Last Thursday, 12th June 2014, the European Court of Justice heard a landmark discrimination case that was brought by Karsten Kaltoft of Denmark. Mr. Kaltoft alleges that he was discriminated against when he was dismissed by his employer because of his weight (approximately 25 stone). The case is the first of its kind to be referred to the EU and could have extensive consequences.

The Danish man was employed by his local authority – Billund local authority – as a child-minder. Kaltoft claims that his weight did not affect his ability to perform his child-minding duties; however, the Court heard that he was unable to do tasks like tying a child’s shoe laces without a colleague’s help.

The question that the European Court of Justice (ECJ) must consider is whether Mr Kaltoft’s obesity falls within the classification of a “disability” under EU law.

The Court’s decision, which is expected in a few weeks, will alter the EU’s Directive on Employment Equality which outlaws discrimination on disability grounds. The Court’s decision will be binding across all EU member states, including Ireland.

If Kaltoft is successful in his arguments, obesity will be redefined so as to be categorised as a disability.

The USA has already seen several individual workers receive compensation from their former employers as a result of being dismissed due to their obese status.

Until now, the UK courts have rejected obesity as a disability in its own right; however, if the ECJ finds that Mr. Kaltoft was, in fact, unfairly dismissed, employers throughout Europe will be bound by the ECJ ruling and will be forced to treat obesity as a disability going forward. Such a decision would, in future, force employers to make ‘reasonable’ adjustments – for instance, they may have to provide preferential access to parking (as is currently the case for disabled drivers). The ECJ ruling could also restrict employers from rejecting job candidates because of their weight.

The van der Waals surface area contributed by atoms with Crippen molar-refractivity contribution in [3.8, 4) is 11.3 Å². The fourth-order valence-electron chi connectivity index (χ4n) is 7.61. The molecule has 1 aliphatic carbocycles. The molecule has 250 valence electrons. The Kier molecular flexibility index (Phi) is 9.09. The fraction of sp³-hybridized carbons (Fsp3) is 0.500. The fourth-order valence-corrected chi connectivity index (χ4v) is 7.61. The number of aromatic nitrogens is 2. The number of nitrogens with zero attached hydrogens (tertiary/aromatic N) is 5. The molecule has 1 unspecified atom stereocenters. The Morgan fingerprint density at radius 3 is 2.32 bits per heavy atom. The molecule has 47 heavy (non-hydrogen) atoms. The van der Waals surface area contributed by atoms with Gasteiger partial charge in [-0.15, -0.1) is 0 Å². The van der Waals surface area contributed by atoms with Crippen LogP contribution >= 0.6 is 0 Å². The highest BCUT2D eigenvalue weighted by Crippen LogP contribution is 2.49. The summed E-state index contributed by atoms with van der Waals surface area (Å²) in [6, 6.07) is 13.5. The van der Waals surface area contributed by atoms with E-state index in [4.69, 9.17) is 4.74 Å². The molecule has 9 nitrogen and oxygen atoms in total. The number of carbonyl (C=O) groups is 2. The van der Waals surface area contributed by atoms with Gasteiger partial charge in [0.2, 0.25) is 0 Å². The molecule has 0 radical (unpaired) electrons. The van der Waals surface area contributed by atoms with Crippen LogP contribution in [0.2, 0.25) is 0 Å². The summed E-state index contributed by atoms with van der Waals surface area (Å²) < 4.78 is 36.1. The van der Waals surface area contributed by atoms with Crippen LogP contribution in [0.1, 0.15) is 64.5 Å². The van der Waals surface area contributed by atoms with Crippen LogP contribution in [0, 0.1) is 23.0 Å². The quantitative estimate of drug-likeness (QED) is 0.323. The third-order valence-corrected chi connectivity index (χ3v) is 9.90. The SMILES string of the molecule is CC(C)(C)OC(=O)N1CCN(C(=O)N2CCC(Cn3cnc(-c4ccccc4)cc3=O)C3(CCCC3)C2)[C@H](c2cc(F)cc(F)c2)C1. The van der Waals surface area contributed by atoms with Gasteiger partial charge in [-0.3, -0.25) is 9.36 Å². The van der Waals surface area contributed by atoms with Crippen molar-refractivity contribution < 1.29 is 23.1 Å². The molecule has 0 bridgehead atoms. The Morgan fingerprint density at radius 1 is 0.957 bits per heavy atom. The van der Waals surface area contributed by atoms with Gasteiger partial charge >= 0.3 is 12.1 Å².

According to a 2011 Oireachtas Library & Research Service report, ‘Obesity – a growing problem’, a staggering 61% of adults in Ireland are overweight or obese.

Body Mass Index (BMI) is a number calculated based on a person’s weight and height. Anyone with a BMI of 30 or more is classed as clinically obese.

Employers must pay attention to the ECJ decision in the Kaltoft obesity case as it may establish a precedent across all EU member states which could have major implications for employers.

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